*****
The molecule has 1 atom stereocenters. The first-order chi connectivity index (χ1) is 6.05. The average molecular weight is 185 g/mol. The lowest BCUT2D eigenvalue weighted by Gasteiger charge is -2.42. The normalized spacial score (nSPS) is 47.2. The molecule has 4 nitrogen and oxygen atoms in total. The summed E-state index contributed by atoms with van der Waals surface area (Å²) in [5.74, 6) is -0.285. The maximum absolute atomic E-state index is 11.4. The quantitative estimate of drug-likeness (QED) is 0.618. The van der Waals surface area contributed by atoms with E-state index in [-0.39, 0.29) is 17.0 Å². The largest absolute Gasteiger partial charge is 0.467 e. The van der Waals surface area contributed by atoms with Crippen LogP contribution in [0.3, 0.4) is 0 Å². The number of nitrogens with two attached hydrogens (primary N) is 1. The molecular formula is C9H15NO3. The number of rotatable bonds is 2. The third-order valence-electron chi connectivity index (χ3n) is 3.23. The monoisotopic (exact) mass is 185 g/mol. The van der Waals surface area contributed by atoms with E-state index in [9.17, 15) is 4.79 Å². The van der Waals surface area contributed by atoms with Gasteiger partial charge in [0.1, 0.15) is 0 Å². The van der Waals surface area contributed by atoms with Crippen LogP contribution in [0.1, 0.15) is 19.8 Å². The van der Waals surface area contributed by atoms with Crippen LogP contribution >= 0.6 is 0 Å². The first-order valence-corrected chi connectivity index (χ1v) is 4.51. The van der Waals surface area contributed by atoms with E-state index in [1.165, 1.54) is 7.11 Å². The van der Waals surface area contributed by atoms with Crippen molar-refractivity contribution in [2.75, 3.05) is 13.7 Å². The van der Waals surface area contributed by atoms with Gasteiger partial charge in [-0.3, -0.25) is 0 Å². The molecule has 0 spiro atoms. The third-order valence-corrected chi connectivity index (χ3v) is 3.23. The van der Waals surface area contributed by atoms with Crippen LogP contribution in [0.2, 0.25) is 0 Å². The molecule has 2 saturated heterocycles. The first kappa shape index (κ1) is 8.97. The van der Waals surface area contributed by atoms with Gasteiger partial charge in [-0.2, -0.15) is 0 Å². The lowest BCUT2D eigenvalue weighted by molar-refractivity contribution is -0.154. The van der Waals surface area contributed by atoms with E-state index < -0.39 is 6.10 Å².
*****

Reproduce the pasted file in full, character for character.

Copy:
The molecule has 1 atom stereocenters. The first-order chi connectivity index (χ1) is 6.05. The average molecular weight is 185 g/mol. The lowest BCUT2D eigenvalue weighted by Gasteiger charge is -2.42. The normalized spacial score (nSPS) is 47.2. The molecule has 4 nitrogen and oxygen atoms in total. The summed E-state index contributed by atoms with van der Waals surface area (Å²) in [5.74, 6) is -0.285. The maximum absolute atomic E-state index is 11.4. The quantitative estimate of drug-likeness (QED) is 0.618. The van der Waals surface area contributed by atoms with E-state index in [-0.39, 0.29) is 17.0 Å². The largest absolute Gasteiger partial charge is 0.467 e. The van der Waals surface area contributed by atoms with Crippen LogP contribution in [0.3, 0.4) is 0 Å². The number of nitrogens with two attached hydrogens (primary N) is 1. The molecular formula is C9H15NO3. The number of rotatable bonds is 2. The third-order valence-electron chi connectivity index (χ3n) is 3.23. The monoisotopic (exact) mass is 185 g/mol. The van der Waals surface area contributed by atoms with E-state index in [9.17, 15) is 4.79 Å². The van der Waals surface area contributed by atoms with Gasteiger partial charge in [0.1, 0.15) is 0 Å². The van der Waals surface area contributed by atoms with Crippen LogP contribution in [0.1, 0.15) is 19.8 Å². The van der Waals surface area contributed by atoms with Crippen LogP contribution >= 0.6 is 0 Å². The first-order valence-corrected chi connectivity index (χ1v) is 4.51. The van der Waals surface area contributed by atoms with E-state index in [1.165, 1.54) is 7.11 Å². The van der Waals surface area contributed by atoms with Crippen molar-refractivity contribution in [2.75, 3.05) is 13.7 Å². The van der Waals surface area contributed by atoms with Gasteiger partial charge in [-0.3, -0.25) is 0 Å². The molecule has 0 spiro atoms. The third-order valence-corrected chi connectivity index (χ3v) is 3.23. The van der Waals surface area contributed by atoms with Crippen LogP contribution in [0.2, 0.25) is 0 Å². The molecule has 2 saturated heterocycles. The first kappa shape index (κ1) is 8.97. The van der Waals surface area contributed by atoms with Gasteiger partial charge in [-0.2, -0.15) is 0 Å². The lowest BCUT2D eigenvalue weighted by molar-refractivity contribution is -0.154. The van der Waals surface area contributed by atoms with E-state index < -0.39 is 6.10 Å².